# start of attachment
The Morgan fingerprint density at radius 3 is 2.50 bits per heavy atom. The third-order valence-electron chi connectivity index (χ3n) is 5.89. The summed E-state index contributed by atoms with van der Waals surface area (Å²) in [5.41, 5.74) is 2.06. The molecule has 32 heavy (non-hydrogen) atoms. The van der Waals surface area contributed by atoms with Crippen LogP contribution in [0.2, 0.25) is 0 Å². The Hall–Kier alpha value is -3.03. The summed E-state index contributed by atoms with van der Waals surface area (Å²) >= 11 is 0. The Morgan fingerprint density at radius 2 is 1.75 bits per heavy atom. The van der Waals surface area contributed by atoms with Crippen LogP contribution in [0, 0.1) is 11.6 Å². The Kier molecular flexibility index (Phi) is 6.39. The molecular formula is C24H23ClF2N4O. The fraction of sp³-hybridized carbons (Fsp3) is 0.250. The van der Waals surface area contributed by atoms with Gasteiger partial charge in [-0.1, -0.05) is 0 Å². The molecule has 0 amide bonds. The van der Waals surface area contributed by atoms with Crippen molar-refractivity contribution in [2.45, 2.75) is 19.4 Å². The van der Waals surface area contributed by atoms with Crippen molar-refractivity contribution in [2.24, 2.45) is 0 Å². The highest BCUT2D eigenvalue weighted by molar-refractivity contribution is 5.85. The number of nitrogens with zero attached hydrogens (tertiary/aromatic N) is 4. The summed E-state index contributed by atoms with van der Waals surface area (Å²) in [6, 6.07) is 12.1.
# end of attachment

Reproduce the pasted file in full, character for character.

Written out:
The Morgan fingerprint density at radius 3 is 2.50 bits per heavy atom. The third-order valence-electron chi connectivity index (χ3n) is 5.89. The summed E-state index contributed by atoms with van der Waals surface area (Å²) in [5.41, 5.74) is 2.06. The molecule has 32 heavy (non-hydrogen) atoms. The van der Waals surface area contributed by atoms with Crippen LogP contribution in [0.2, 0.25) is 0 Å². The Hall–Kier alpha value is -3.03. The summed E-state index contributed by atoms with van der Waals surface area (Å²) >= 11 is 0. The Morgan fingerprint density at radius 2 is 1.75 bits per heavy atom. The van der Waals surface area contributed by atoms with Crippen LogP contribution in [0, 0.1) is 11.6 Å². The Kier molecular flexibility index (Phi) is 6.39. The molecular formula is C24H23ClF2N4O. The fraction of sp³-hybridized carbons (Fsp3) is 0.250. The van der Waals surface area contributed by atoms with Gasteiger partial charge in [-0.1, -0.05) is 0 Å². The molecule has 0 amide bonds. The van der Waals surface area contributed by atoms with Crippen molar-refractivity contribution in [2.45, 2.75) is 19.4 Å². The van der Waals surface area contributed by atoms with Crippen molar-refractivity contribution in [2.24, 2.45) is 0 Å². The highest BCUT2D eigenvalue weighted by molar-refractivity contribution is 5.85. The number of nitrogens with zero attached hydrogens (tertiary/aromatic N) is 4. The summed E-state index contributed by atoms with van der Waals surface area (Å²) in [6, 6.07) is 12.1.